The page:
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TV or not TV -- one family's answer

The e-mail came from Mary Usovicz, a consultant and educator, who is also the wife of Salem Mayor Stan Usovicz. But the message was not about politics. It was, rather, a revelation that some might consider downright treasonous.

''I wanted to tell you my family's secret, which has also raised many eyebrows in disbelief," she wrote.

Ah, the journalist's eyes widened. Oh, well, not really, just poetic license. But he did salivate, at least in the figurative sense. Was Salem's first family a front for the syndicate? Were they laundering money for a Middle East terrorist outfit? Worse for them, were they Republicans at heart in this Democratic region?

''My family has been without television for 10 years," she continued. Ah, some might think that's worse than the other scenarios. How could a modern American family run a household without a television set, or, as is the case today, without a TV in almost every room?

It was a recent column on the failures of our education system, including a drop in reading, that prompted Mary Usovicz to send that missive. The absence of television, she wrote, ''has made a tremendous difference in Stan and my love of books, which also has trickled down to my children."

Such an admission in this day and age mandated a call to the Usovicz household. Indeed, she confirmed verbally what she had written. When their son, Stash, now 10, was less than 2 years old, their television set, a portable black-and-white, ''blew up one day," she said. All right, so she had exaggerated a bit. They've been about eight years without a TV, not 10. Well, technically, they're not without one. There is a set, but it gets no reception. The family uses it every Friday night to play a movie. That's it.

''Ohmigawd," as local teenagers are wont to scream, what, then, do they do? Well, get this. Stan, Mary, Stash, and 8-year-old Maureen Victoria read books, and the kids actually know how to play with stuff without getting bored and even go outside to play. Stash can throw a ball against a wall and play catch for three hours at a time, Mary said, and Maureen Victoria, who carries the nickname Motoria, and her friends have learned the almost forgotten art of jump rope.

''Any time I tell people we don't have a television," Mary said, ''they look at me as if, 'Oh, my God, I'm sorry you're dying of cancer.' It's like, so un-American. When I tell people, 'I think television is the ruination of our society,' they look at me as if to ask, 'Has she been treated for this? Have you sent her away?' ''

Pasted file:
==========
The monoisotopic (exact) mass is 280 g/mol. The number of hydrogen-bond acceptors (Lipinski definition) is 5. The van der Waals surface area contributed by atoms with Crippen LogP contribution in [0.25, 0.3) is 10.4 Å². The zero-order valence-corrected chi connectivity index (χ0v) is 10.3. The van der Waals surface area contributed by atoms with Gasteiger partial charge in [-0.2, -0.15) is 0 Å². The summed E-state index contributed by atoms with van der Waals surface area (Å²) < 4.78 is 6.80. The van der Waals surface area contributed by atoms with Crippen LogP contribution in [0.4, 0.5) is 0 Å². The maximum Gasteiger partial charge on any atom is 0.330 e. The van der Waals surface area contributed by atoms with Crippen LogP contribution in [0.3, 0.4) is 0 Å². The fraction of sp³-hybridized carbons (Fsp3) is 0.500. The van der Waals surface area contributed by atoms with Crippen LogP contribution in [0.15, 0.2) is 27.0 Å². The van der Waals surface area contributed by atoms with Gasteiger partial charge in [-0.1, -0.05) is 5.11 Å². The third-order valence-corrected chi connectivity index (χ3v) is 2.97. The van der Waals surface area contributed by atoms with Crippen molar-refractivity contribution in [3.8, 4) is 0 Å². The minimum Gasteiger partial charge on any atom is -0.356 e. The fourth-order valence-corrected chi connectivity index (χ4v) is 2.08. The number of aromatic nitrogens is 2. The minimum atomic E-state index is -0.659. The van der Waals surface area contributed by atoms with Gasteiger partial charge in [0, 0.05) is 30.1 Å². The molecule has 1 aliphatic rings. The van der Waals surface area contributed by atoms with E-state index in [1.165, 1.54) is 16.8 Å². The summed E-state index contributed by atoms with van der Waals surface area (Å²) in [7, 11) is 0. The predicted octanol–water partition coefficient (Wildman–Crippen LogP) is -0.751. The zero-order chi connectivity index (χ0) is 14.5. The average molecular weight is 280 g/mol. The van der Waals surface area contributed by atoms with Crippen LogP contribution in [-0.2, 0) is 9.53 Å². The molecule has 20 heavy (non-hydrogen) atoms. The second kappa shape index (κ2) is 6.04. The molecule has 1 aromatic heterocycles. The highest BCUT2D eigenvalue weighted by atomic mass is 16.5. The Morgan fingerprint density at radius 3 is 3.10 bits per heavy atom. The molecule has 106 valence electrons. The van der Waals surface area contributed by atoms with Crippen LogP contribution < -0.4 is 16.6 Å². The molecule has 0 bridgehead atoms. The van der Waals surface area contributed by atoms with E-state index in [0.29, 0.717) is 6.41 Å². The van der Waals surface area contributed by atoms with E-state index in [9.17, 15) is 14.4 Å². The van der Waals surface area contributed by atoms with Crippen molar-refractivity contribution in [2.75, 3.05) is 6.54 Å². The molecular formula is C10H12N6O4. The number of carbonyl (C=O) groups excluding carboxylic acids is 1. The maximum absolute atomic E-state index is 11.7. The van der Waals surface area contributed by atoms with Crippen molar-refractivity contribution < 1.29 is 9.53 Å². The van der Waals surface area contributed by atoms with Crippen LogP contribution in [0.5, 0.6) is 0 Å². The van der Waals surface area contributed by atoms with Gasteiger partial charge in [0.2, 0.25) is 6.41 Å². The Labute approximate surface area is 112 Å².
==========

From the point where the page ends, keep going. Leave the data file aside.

She fervently subscribes to the theory that watching television creates a form of attention deficit, that kids who watch too much of it get too easily bored when they play with toy construction materials or board games. Reading a book also takes patience. It was an easier form of recreation when the journalist was young, when first there was no television, and later, when it did show up in the apartment, its diet of test patterns and ''Hopalong Cassidy" reruns still couldn't compete with books such as ''Robin Hood" and ''Treasure Island."

So, the Usoviczes have created a sort of time machine. Instead of flipping on the tube at night, they pick up books, magazines, and newspapers. The result?

''Our son is way advanced in his reading level in school," she said. ''His teachers are amazed that he's one of the few kids who actually read the books off their summer reading list. Our daughter has some learning disabilities. One of the areas is in reading. When she was very little, she had a tremendous desire to read but was having trouble. We picked up on that before she even started school. Teachers were able to help her overcome that because of that early diagnostic, and she has come very far because of her desire to want to read."

Folks who have studied the effects of television on people's thought processes conclude that a mind dependent on television can respond differently than one exposed to a lot of reading. Mary Usovicz sees that in her own kids, both in the amount of knowledge they have compiled and their analytical thinking.

''They don't regurgitate everything they hear," she said. ''They actually think about it before giving an opinion. With reading, you have to think beyond the written word.

''I truly believe that if children see parents reading, they develop a love of reading," she said. ''I read my children a ton of stories. When we read Mark Twain and 'Tom Sawyer,' we later actually went up the Mississippi. I try to make books come alive for our children."

There is another dimension to this that Usovicz and the journalist did not discuss. He thought about it after the phone conversation. He thought about an evening decades ago, a family gathering in the apartment of an aunt and uncle, Molly and Saul Rosenberg in Malden. Molly, Harry, Leo, and Joe were siblings of his dad, Max. That night, they were singing, playing the piano, telling jokes, doing funny routines. It was a wonderful night of free entertainment, broken suddenly at about 8 p.m., by adults ''shooshing" one another.

On went the television. It was time for the Ed Sullivan show, ''Toast of the Town." The room went still but for the noise coming from the tube. The boy who would become a journalist didn't think Mr. Sullivan's acts were as entertaining as those of his own family. Indeed, family entertainment in America was about to go the way of reading.

Alan Lupo can be reached at lupo@globe.com.

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